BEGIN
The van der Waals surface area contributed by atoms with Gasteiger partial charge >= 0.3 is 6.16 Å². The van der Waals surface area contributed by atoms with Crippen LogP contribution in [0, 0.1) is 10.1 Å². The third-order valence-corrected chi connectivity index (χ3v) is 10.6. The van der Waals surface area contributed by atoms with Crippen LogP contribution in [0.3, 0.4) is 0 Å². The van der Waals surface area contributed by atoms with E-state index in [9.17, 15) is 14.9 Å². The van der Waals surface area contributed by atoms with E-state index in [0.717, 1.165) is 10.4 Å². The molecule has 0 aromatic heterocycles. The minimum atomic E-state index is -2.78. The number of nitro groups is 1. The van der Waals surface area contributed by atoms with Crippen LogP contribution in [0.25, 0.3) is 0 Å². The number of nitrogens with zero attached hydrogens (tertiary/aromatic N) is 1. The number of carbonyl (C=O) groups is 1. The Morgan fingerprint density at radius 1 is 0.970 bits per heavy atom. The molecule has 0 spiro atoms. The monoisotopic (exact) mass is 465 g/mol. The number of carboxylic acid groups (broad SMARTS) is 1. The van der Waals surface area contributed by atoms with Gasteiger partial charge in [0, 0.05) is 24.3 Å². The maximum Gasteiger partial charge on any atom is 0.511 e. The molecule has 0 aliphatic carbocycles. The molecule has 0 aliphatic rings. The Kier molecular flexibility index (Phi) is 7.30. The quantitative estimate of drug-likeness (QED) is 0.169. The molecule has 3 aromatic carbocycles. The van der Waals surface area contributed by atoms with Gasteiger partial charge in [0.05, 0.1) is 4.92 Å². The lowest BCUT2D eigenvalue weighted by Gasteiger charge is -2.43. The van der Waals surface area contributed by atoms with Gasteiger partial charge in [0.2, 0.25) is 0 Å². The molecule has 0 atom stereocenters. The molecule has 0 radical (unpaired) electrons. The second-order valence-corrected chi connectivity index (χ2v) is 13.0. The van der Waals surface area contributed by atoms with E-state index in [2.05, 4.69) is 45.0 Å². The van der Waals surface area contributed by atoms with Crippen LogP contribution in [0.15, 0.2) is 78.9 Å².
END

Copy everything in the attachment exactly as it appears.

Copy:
The van der Waals surface area contributed by atoms with Gasteiger partial charge >= 0.3 is 6.16 Å². The van der Waals surface area contributed by atoms with Crippen LogP contribution in [0, 0.1) is 10.1 Å². The third-order valence-corrected chi connectivity index (χ3v) is 10.6. The van der Waals surface area contributed by atoms with Crippen LogP contribution in [0.3, 0.4) is 0 Å². The van der Waals surface area contributed by atoms with E-state index in [9.17, 15) is 14.9 Å². The van der Waals surface area contributed by atoms with E-state index in [0.717, 1.165) is 10.4 Å². The molecule has 0 aromatic heterocycles. The minimum atomic E-state index is -2.78. The number of nitro groups is 1. The van der Waals surface area contributed by atoms with Crippen LogP contribution in [0.25, 0.3) is 0 Å². The number of nitrogens with zero attached hydrogens (tertiary/aromatic N) is 1. The number of carbonyl (C=O) groups is 1. The Morgan fingerprint density at radius 1 is 0.970 bits per heavy atom. The molecule has 0 spiro atoms. The monoisotopic (exact) mass is 465 g/mol. The number of carboxylic acid groups (broad SMARTS) is 1. The van der Waals surface area contributed by atoms with Gasteiger partial charge in [0, 0.05) is 24.3 Å². The maximum Gasteiger partial charge on any atom is 0.511 e. The molecule has 0 aliphatic carbocycles. The molecule has 0 aliphatic rings. The Kier molecular flexibility index (Phi) is 7.30. The quantitative estimate of drug-likeness (QED) is 0.169. The molecule has 3 aromatic carbocycles. The van der Waals surface area contributed by atoms with Gasteiger partial charge in [0.05, 0.1) is 4.92 Å². The lowest BCUT2D eigenvalue weighted by Gasteiger charge is -2.43. The van der Waals surface area contributed by atoms with Gasteiger partial charge in [0.2, 0.25) is 0 Å². The molecule has 0 atom stereocenters. The molecule has 0 radical (unpaired) electrons. The second-order valence-corrected chi connectivity index (χ2v) is 13.0. The van der Waals surface area contributed by atoms with E-state index in [2.05, 4.69) is 45.0 Å². The van der Waals surface area contributed by atoms with Crippen LogP contribution in [0.15, 0.2) is 78.9 Å².